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11 Both sides had soldiers who were getting tired of the war and tired of all the sacrifices. In the South more than the North. In the South more than the North. Some protest riots even broke out in the South. Some protest riots even broke out in the South. Confederate soldiers began deserting. Confederate soldiers began deserting. In the North those who didn ’ t like Lincoln were sometimes called “ copperheads ” – after the poisonous snake that often attacks without warning. In the North those who didn ’ t like Lincoln were sometimes called “ copperheads ” – after the poisonous snake that often attacks without warning. Lincoln even had some people that protested against him arrested. Lincoln even had some people that protested against him arrested.

12 Getting picked to fight: Both sides were running out of men, so they each had a draft (conscription)– that ’ s usually not too popular in any time. Both sides were running out of men, so they each had a draft (conscription)– that ’ s usually not too popular in any time. Most men were between years old (some others too) Most men were between years old (some others too) Men who owned more than 20 slaves didn ’ t have to fight. Men who owned more than 20 slaves didn ’ t have to fight. You could also hire a substitute if you had enough money ($6,000 in the South). You could also hire a substitute if you had enough money ($6,000 in the South). The North would pay $300 to men who volunteered, so many did that to get the money they wouldn ’ t get if they were drafted. The North would pay $300 to men who volunteered, so many did that to get the money they wouldn ’ t get if they were drafted.

13 The war caused a lot of economic problems (in the South even more than the North) Food shortages were common – many farmers were fighting and many train lines were destroyed. Food shortages were common – many farmers were fighting and many train lines were destroyed. Soldiers need to eat. Soldiers need to eat. Inflation got to be a big problem. Inflation got to be a big problem. (When prices rise a lot faster than money supply) (When prices rise a lot faster than money supply)

14 Inflation: when products / services increase in value very quickly – faster than the money supply. Average 1861 family food bill in the South: $6.65 a month. Average 1861 family food bill in the South: $6.65 a month. Average 1863 family food bill in the South: $68.00 a month. Average 1863 family food bill in the South: $68.00 a month. 9,000% inflation rate in the South from the start to the end of the war (90 times higher). 9,000% inflation rate in the South from the start to the end of the war (90 times higher). They even started to charge people an income tax for the first time They even started to charge people an income tax for the first time Paying the government a percentage of what you make each year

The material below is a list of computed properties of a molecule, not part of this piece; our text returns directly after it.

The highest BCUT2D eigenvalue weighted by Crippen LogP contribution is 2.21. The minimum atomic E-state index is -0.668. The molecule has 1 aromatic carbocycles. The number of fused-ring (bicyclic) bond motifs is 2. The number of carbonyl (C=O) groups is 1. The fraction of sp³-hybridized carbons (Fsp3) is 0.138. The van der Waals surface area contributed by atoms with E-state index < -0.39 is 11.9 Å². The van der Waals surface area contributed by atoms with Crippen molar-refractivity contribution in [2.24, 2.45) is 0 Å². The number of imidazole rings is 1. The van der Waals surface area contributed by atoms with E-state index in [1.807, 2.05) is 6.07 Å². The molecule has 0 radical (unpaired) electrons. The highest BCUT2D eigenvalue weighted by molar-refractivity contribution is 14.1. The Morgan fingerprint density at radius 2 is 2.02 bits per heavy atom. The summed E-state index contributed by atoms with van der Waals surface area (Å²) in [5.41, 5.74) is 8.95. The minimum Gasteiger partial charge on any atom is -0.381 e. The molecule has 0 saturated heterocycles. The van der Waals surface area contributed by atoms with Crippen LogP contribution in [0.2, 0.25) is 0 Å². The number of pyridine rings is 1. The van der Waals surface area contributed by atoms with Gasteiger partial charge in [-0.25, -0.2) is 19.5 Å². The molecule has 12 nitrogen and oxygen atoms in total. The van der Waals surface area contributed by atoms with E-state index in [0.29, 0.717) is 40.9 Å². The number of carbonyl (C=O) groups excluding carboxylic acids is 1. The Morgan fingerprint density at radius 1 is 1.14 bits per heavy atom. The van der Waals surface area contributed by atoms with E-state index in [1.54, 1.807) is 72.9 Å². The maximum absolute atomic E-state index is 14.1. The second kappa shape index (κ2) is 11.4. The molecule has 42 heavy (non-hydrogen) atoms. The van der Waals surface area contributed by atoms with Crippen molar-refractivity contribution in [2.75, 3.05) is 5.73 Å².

15 Women helped any way they could during the war Plowed fields and ran farms / plantations. Plowed fields and ran farms / plantations. Took jobs in offices and factories when men left to fight. Took jobs in offices and factories when men left to fight. Washed clothes, gathered supplies, cooked food for soldiers. Washed clothes, gathered supplies, cooked food for soldiers. Nursing began to be something women would do – before then it was only a man’s job. Nursing began to be something women would do – before then it was only a man’s job. Some were even spies (Belle Boyd and a woman named Harriet Tubman) Some were even spies (Belle Boyd and a woman named Harriet Tubman)

16 And the soldiers who were captured and put in prison camps had it REAL bad As many as ¼ might die each year (sickness and cold). As many as ¼ might die each year (sickness and cold). The worst in the south was at Andersonville: The worst in the south was at Andersonville: Had 33,000 men (built for 10,000) Had 33,000 men (built for 10,000) Had little shelter from heat or cold – most slept in holes scratched in the dirt. Had little shelter from heat or cold – most slept in holes scratched in the dirt. Drinking water came from the creek (also used as a sewer). Drinking water came from the creek (also used as a sewer). As many as 100 men died each day As many as 100 men died each day About 50,000 men died while in prison camps. About 50,000 men died while in prison camps.